Duck Pond

and Water Features at Theobalds

The duck pond at Cedars has been a feature of the grounds since Theobalds Palace was here, however the Palace also had several other water features - in fact, it was famous for its elaborate garden waterworks and pools.

Most of Theobalds' gardens had some sort of water feature. We know just from the name that there was one in the Fountain Court. The most central section of the Great Garden contained a white marble fountain, with hidden pipes that would spray unwary passers-by.

There was also a miniature ship with cannons, flags and sails. A single wide canal, with fish in abundance, surrounded most of these gardens. A visitor once described an ornamental pond with two wooden water-mills as 'delightful and most beautifully made'.

During the 18th century, several large houses (Theobalds Square) were built on the site of Theobalds Palace, each with its own water garden. The Cedars looked out over a T-shaped pond, designed to reflect the Flint Arch. The pond was filled in when the gardens became Cedars Park, but is now a sunken swamp which collects water after heavy rain. A small well from Old Palace House remains near the car park.

There was also a boating pond at Theobalds, located in the area which now holds Cedars Park's new car park, but this was filled in sometime between 1898 and the early 1960s.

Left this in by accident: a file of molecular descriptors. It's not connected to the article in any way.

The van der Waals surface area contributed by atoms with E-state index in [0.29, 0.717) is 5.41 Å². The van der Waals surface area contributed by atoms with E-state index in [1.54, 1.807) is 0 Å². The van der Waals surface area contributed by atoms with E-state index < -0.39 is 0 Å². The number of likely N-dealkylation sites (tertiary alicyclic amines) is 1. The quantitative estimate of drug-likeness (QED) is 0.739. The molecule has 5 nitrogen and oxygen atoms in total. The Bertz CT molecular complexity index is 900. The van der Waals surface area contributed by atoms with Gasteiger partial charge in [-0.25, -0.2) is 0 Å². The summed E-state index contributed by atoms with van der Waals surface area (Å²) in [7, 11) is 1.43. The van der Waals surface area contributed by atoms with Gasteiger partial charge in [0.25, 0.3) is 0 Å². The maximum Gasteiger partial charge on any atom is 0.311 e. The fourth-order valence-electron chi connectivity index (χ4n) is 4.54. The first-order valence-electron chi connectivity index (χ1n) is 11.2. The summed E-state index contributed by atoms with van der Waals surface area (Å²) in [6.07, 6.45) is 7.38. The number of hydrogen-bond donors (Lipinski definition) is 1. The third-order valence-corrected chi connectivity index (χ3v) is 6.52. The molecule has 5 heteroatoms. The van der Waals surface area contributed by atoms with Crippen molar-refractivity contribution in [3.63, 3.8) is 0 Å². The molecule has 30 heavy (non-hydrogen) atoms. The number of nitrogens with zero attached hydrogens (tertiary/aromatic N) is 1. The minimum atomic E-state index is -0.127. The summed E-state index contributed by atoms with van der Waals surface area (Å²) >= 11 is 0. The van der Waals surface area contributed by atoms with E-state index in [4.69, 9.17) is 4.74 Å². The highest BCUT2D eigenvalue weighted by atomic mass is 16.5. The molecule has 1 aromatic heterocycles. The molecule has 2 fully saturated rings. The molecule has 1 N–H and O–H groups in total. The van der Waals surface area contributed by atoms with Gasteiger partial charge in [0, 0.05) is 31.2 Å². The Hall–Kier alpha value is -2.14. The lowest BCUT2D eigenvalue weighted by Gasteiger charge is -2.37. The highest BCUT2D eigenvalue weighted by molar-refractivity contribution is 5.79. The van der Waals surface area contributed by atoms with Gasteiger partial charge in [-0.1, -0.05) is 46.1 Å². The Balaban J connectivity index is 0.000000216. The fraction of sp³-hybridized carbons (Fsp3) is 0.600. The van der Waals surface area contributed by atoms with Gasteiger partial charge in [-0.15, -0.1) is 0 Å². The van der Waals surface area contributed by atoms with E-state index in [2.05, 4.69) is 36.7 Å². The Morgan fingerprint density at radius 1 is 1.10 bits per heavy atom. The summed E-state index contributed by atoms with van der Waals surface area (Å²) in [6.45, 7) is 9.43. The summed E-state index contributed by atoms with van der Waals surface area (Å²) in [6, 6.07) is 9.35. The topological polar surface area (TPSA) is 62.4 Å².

Today, the Cedars Park pond features a modest water feature in the centre, made from a plastic container. Birds can often be seen enjoying a massage by the falling water.

Two terrapins have lived in the pond at Cedars Park for many years, which are believed to be Red-Eared Sliders and may have been placed there in the late 1980s/early 1990s during the height of the "Teenage Mutant Ninja Turtles" cartoon popularity, when many people bought terrapins as pets but could not look after them properly, subsequently releasing them in local waters. Our terrapins are usually out of sight, but can occasionally be seen basking on the rocks. It is unknown if they hibernate. They are likely both the same gender, as they do not appear to have had any young.

Sadly, due to the Environmental Agency specifications that Broxbourne Council is licenced under, there are plans to remove the terrapins from the pond, as they are deemed an invasive species which can cause a salmonella risk. It is understood that this involves their euthanisation (however this has not been confirmed). We hope that this does not go through, as birds and insects have always thrived in the Cedars Park pond, and the water does not appear to be contaminated. Formerly, carp also lived in the pond, however these have been removed under this licence, according to the Council's latest Management Plan.